Songy Highroads Promotes Co-Founder Todd Nocerini to President

Nocerini Will Oversee the Development, Management and Leasing of all Projects Throughout North America

USA, Atlanta, Georgia. July 22, 2020

Songy Highroads (SHR), an Atlanta-based commercial real estate firm, announced today that it is promoting co-founder Todd W. Nocerini to President. Nocerini will continue to serve as Chief Operating Officer while taking on new responsibilities in his new role. That includes overseeing all of the development, management and leasing of Songy Highroads' company-owned and third-party properties in North America.

"Nocerini has always embodied our mission and values here at Songy Highroads," said SHR Chairman & CEO David Songy. "He has had a lasting impact on this organization, and as we continue to grow our portfolio, we are confident that Nocerini will continue to contribute to the quality and innovation that we are known for."

Nocerini joined David B. Songy and Perry M. Waughtal in 1994 from Barker-Patrinely Group, Inc., and began his career at Cushman & Wakefield in Miami. His experience and expertise in all aspects of property management, leasing, and tenant construction made him an appealing partner to both Songy and Waughtal, as they looked to acquire and develop institutional-quality real estate and expand their services to the hospitality sector. In 2010, Songy, Waughtal and Nocerini turned their ongoing joint ventures into what is now SHR.

"After joining forces with Songy and Waughtal twenty-six years ago, I knew these were the people I wanted to grow both personally and professionally with," said Nocerini. "I've been blessed in my career to have worked alongside some of the best talent in the industry and look forward to leading the amazing organization we have built together."

Today, SHR has completed more than $1.5 billion in acquisitions and developments. Under Nocerini's management, SHR recently completed one of its most notable projects, the Margaritaville Lake Resort, Lake Conroe - the first Texas-based resort in the Margaritaville portfolio. This full-scale renovation and rebranding was completed in only 12 months, coming in under budget. Prior to the Margaritaville project Nocerini oversaw a number of key SHR developments including the ground-up development of the Hyatt Place Centennial Park in Atlanta and the Hyatt House Nashville, Tenn., both of which were 50 percent joint ventures with Hyatt Hotels Corporation.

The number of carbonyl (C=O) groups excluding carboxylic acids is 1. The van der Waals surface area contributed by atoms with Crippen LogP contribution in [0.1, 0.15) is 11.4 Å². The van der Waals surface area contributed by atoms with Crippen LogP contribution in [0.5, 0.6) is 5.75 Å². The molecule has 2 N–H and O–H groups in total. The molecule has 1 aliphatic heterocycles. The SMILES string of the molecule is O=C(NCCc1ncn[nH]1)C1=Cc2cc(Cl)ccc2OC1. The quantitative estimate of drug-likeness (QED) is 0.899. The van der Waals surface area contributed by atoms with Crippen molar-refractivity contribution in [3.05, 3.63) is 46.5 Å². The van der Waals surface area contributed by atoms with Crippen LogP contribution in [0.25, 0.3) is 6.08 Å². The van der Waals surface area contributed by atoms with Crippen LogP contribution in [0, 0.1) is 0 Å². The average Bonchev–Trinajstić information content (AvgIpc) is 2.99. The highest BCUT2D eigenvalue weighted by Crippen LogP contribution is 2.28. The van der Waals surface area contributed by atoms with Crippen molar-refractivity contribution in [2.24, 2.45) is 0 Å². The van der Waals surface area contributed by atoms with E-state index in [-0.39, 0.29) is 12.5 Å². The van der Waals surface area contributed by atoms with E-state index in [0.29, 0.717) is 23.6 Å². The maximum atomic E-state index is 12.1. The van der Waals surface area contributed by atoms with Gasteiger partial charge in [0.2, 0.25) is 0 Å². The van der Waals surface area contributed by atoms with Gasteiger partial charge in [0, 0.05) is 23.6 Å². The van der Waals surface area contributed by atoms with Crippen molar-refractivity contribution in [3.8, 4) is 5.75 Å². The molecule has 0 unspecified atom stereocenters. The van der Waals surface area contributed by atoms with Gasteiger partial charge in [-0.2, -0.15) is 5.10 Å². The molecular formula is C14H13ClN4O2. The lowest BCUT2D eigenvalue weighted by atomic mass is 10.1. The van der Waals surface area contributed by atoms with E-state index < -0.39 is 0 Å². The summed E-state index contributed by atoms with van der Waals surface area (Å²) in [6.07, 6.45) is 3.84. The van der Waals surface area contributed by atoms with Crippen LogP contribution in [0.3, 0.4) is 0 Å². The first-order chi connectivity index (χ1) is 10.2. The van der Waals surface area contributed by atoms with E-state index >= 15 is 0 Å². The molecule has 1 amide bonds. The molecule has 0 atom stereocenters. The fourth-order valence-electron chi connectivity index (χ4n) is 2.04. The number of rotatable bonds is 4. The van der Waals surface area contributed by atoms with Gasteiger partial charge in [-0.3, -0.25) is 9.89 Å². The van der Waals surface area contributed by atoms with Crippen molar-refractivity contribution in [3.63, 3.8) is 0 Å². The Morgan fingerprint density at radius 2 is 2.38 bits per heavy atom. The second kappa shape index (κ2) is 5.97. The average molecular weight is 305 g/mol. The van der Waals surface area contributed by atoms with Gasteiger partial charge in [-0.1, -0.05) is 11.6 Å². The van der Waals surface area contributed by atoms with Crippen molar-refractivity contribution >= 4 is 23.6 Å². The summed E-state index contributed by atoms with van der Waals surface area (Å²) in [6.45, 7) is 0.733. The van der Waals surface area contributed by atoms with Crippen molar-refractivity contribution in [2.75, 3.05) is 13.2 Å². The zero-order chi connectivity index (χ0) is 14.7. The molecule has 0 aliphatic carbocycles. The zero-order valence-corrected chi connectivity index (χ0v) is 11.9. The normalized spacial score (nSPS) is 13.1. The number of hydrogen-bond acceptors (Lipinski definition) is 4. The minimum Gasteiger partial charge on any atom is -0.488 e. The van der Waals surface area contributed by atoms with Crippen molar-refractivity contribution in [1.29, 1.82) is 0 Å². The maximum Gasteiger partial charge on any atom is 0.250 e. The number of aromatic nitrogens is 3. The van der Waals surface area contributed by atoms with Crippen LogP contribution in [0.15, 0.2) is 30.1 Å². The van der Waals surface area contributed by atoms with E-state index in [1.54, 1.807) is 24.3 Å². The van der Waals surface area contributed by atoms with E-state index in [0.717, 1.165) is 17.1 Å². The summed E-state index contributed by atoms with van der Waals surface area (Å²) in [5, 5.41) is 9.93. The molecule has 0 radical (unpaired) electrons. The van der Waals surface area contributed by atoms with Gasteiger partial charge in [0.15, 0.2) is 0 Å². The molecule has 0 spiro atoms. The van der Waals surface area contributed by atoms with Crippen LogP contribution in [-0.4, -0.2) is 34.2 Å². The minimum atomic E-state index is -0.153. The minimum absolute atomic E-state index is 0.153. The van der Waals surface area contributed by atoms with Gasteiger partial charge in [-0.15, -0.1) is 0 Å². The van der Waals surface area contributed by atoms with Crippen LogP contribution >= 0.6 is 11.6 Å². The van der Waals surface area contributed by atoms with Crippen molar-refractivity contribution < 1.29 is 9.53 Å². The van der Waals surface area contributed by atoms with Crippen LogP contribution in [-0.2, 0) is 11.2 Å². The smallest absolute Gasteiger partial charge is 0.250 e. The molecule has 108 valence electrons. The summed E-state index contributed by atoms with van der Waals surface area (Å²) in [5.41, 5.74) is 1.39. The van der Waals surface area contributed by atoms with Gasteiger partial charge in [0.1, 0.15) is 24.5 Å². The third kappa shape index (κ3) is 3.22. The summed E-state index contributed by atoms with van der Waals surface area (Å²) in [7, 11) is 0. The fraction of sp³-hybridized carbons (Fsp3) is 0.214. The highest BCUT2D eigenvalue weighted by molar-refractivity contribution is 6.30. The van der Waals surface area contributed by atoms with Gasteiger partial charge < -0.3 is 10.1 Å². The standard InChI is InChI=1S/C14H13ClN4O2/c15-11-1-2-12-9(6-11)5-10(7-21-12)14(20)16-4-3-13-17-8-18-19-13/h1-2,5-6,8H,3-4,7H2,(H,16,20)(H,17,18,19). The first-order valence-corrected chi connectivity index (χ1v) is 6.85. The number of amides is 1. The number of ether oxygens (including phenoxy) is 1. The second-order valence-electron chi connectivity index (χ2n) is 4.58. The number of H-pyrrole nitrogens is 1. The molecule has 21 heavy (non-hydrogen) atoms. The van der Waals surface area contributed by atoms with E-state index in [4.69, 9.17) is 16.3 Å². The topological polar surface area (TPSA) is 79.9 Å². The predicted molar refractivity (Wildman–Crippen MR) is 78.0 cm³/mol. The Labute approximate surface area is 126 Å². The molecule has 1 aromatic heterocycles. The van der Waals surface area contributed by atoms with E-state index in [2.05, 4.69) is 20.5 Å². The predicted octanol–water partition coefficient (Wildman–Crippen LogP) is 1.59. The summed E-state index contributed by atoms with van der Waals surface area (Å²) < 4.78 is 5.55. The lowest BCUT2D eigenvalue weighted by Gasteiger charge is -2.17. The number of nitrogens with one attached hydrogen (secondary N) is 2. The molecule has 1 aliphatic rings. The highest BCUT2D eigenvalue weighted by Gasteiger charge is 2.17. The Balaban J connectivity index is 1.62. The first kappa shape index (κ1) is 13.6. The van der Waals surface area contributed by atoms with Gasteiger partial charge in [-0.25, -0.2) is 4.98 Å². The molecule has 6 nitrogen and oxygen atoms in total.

Todd Nocerini
/ SLIDES
Tags: people, promotion, songy highroads, atlanta commercial real estate, commercial real estate, CRE

About Songy Highroads

Media Contact:

Gina Petraglia
Account Executive
Jackson Spalding
T: 201-421-4877
E: gpetraglia@jacksonspalding.com
W: http://www.jacksonspadling.com

Subscribe to our newsletter
for more Hotel Newswire articles

Choose a Social Network!

The social network you are looking for is not available.

Close
Coming up in December 2020...

Hotel Law: Protecting Guest Privacy

Every business is obligated to protect their customers from identity theft but unfortunately, data breaches have become all too common. In an effort to protect a guest's right to privacy and to safeguard their personal data, the European Union passed a General Data Protection Regulation (GDPR) that could hold hotels legally liable for any breaches that expose a customer's sensitive personal information. Though the GDPR only pertains to EU citizens' data, any international business that mishandles their data can be legally responsible. Another legal issue of concern is the fight involving hotel "resort fees." Several states attorney generals have recently filed suit against two major hotel chains in an effort to litigate this practice. Their suit alleges that these companies are "engaged in deceptive and misleading pricing practices and their failure to disclose fees is in violation of consumer protection laws." The suit seeks to force the hotel chains to advertise the true price of their hotel rooms. There are several other legal issues that the industry is being forced to address. Sexual harassment prevention in the workplace is still top of mind for hotel employers-particularly in New York and California, which now statutorily require harassment training. Hotels and motels in California will also soon be required to train all their employees on human trafficking awareness. Immigration issues are also of major concern to hotel employers, especially in the midst of a severe labor shortage. The government is issuing fewer H2B visas for low-skilled workers, as well as J-1 visas for temporary workers. Though there is little hope for any comprehensive immigration reform, hotel lobbying groups are actively seeking legal remedies to alleviate this problem. These are just a few of the critical issues that the December issue of the Hotel Business Review will examine in the area of hotel law.